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CancerGuide: Alternative and Complementary Therapies

Evaluating Alternative Therapies
Separating The Wheat From the Chaff (will open in new window!)
Promising Therapies
+ PSK
Bovine Cartilage References
Lesser Known Therapies
Popular Therapies
Essiac
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MedLine Search: Bovine Cartilage

Legacy MedLine Search

This MedLine Search of the technical medical literature is from the early days of CancerGuide so it may not include the latest research. The articles referenced are still relevant but more recent ones may also be available. For more information on the incredibly powerful and freely available MedLine database see my Article on Medline.

In all cases I have selected the references that looked most interesting to me. These are searches with a point of view! There could be references on this same subject that I didn't include that you would have. For both of these reasons as well as the age of the search, you may want to consider doing your own search on this subject after looking at mine.

Finally, keep in mind that the abstracts presented here are only summaries of the actual articles. If you want to delve deeper you may want to get some of these articles from a Medical Library or an online document delivery service, as is provided with all MedLine accesses (usually for a fairly substantial fee).


SUN MAR 05,1995 4:15 PM

PaperChase Contains 8,684,936 References -- All References Found in the
Following Databases of the National Library of Medicine and the National
Cancer Institute*.  You are searching all four databases simultaneously.

  Database    Indexing Began    Updated     Current through
   MEDLINE        1966          weekly       April 1995 Update, Part 3
   HEALTH         1975          monthly      March 1995 Update
   AIDSLINE       1980          monthly      December 1994 Update
  *CANCERLIT      1980          monthly      February 1995 Update


LIST                    REFERENCES   LIST                     REFERENCES
 A) CATRIX                       5    C) *SUM AB                      17
 B) PRUDDEN JF                  14


*****PROCEEDINGS OF THE SOCIETY FOR EXPERIMENTAL BIOLOGY AND MEDICINE*****

(REFERENCE 1 OF 11)
67044777

Wolarsky ER  Finke SR  Prudden JF
Acceleration of wound healing with heterologous cartilage.
  Immunological considerations.

In: Proc Soc Exp Biol Med (1966 Nov) 123(2):556-61

[No Abstract Available]


*****AMERICAN JOURNAL OF SURGERY*****

(REFERENCE 2 OF 11)
70176561

Prudden JF  Migel P  Hanson P  Friedrich L  Balassa L
The discovery of a potent pure chemical wound-healing accelerator.

In: Am J Surg (1970 May) 119(5):560-4

[No Abstract Available]

(REFERENCE 3 OF 11)
67043403

Allen J  Prudden JF
Histologic response to a cartilage powder preparation in a controlled
  human study.

In: Am J Surg (1966 Dec) 112(6):888-91

[No Abstract Available]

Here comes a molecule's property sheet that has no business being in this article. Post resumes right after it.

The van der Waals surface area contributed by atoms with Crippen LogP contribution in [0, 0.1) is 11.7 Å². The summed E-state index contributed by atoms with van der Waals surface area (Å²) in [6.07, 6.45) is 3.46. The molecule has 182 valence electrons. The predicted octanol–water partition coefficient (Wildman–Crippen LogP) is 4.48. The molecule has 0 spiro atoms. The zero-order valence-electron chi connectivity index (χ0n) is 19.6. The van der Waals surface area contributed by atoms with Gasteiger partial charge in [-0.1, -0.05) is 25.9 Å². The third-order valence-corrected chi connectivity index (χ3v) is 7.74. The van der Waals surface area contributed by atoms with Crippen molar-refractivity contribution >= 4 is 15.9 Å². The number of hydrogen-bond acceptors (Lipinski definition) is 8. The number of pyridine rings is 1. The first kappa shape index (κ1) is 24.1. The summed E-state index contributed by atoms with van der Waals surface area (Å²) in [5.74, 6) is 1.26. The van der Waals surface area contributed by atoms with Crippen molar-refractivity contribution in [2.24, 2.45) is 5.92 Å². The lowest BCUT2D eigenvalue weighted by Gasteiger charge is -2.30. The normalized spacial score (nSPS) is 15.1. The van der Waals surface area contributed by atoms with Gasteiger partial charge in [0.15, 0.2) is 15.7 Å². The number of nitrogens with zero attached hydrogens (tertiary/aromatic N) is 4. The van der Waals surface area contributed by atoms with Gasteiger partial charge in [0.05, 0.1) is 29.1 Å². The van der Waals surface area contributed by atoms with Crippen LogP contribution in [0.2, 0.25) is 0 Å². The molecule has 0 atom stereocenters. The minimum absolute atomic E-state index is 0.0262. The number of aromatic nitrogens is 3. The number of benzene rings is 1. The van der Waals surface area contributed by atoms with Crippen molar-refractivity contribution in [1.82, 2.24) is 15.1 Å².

*****JOURNAL OF BIOLOGICAL RESPONSE MODIFIERS*****

(REFERENCE 5 OF 11)
89036285

Rosen J  Sherman WT  Prudden JF  Thorbecke GJ
Immunoregulatory effects of catrix.

In: J Biol Response Mod (1988 Oct) 7(5):498-512

The immunoregulatory effect of Catrix on in vitro and and in vivo
  antibody production was examined in mice. Catrix, an acidic
  mucopolysaccharide complex, contains glycosaminoglycans including
  chondroitin sulfate. Catrix-S, a soluble derivative, was found to
  enhance T-dependent and T-independent antibody responses in vivo in a
  dose-dependent manner, with 100 mg intraperitoneally or 10 mg
  intravenously being optimal. Lower doses were found to be less
  effective or inhibitory. In vitro, the enhancing activity of Catrix-S
  on proliferative response was additive with that of dextran sulfate
  and lipopolysaccharide but not with chondroitin sulfate C. This
  immunoaugmenting activity appears to be related to the chondroitin
  sulfate component of Catrix-S, because both have similar effects on
  in vivo and in vitro antibody responses and because chondroitinase
  ABC inactivates activity. The inhibitory activity of Catrix-S could
  be separated from its stimulatory effects by ammonium sulfate
  precipitation or by fractionation according to molecular weight. The
  immunoaugmenting effect was present in the 0-30% saturated ammonium
  sulfate precipitate and in the 5-10,000-m.w. and 30-100,000-m.w.
  fractions. The ability of Catrix-S to enhance antibody responses in
  nude as well as in normal mice, and antibody responses to T-
  independent as well as to T-dependent antigens, indicates that its
  activity is due in part to a direct effect on B cells and/or to an
  indirect effect mediated by macrophages.

Institutional address:
     Department of Pathology
     New York University Medical Center
     New York.

(REFERENCE 6 OF 11)
86114125

Durie BG  Soehnlen B  Prudden JF
Antitumor activity of bovine cartilage extract (Catrix-S) in the
  human tumor stem cell assay.

In: J Biol Response Mod (1985 Dec) 4(6):590-5

Catrix is an acidic mucopolysaccharide complex derived from bovine